Collectively, friends, family, and colleagues recall his resilience, demeanor, and humbleness, and that his encounters with the media and prejudiced experiences with people around him never made him bitter.

Geelani passed away on 24 October 2019, due to a cardiac arrest.

Nusrat recalls with a heavy heart, the horrors of his demise, says, “It is very difficult to speak about him, and to adjust to his absence. His death is a mystery to us, we were told that he had a cardiac arrest, but nothing was written on the reports.” The cause of his death according to Nusrat was not written on his autopsy report. The report suggested that his samples had been sent to the forensic lab.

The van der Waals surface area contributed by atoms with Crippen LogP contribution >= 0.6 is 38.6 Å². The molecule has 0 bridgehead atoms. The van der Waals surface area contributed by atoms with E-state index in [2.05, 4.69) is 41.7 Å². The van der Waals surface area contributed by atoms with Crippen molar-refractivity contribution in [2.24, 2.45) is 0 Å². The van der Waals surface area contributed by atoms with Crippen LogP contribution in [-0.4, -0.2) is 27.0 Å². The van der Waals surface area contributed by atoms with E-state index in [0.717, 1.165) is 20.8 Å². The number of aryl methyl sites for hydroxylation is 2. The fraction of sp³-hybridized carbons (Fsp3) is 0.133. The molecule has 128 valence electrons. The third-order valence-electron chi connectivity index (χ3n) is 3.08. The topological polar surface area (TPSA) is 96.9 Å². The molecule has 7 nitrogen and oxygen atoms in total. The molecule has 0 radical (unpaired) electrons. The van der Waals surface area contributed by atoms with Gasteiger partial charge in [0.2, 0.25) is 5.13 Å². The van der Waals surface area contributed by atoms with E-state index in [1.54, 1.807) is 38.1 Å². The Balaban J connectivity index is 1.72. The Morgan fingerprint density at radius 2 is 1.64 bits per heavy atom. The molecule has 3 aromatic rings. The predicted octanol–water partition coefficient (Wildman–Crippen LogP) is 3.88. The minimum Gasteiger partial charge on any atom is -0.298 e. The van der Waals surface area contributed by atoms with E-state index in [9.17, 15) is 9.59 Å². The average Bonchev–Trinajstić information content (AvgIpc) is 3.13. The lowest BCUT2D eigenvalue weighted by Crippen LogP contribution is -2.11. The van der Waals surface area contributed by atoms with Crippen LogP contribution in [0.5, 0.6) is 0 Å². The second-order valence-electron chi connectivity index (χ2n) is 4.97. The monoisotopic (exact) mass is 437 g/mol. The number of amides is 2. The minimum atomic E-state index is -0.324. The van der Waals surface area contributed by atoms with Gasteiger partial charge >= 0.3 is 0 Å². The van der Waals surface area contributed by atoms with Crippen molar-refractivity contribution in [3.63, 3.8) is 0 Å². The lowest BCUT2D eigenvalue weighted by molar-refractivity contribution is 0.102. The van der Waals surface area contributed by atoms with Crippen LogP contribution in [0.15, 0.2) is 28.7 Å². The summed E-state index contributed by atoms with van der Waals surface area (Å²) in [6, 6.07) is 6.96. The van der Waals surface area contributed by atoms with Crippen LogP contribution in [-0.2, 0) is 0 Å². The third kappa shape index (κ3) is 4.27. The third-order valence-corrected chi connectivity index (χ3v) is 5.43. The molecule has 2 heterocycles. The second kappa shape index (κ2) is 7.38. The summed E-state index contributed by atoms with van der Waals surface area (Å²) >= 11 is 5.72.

“After his death, I met many people, who had spent time with him at Tihar jail. They recalled their memory of Geelani, as a courageous man who taught the prisoners to live a life of dignity and to stand for one’s rights in a lawless place like jail,” recalls Atif.

Prof Jagmohan Singh believes that “The last tribute that we can pay to the memory of SAR is that the rights of the people of Kashmir should again be on the discussion table and part of the narrative. We need to invigorate the movement for the protection of the rights of the political detinues, and prisoners of conscience. That I believe would be the best way to honor our friendship with the man who spent his entire life spending his life for others.”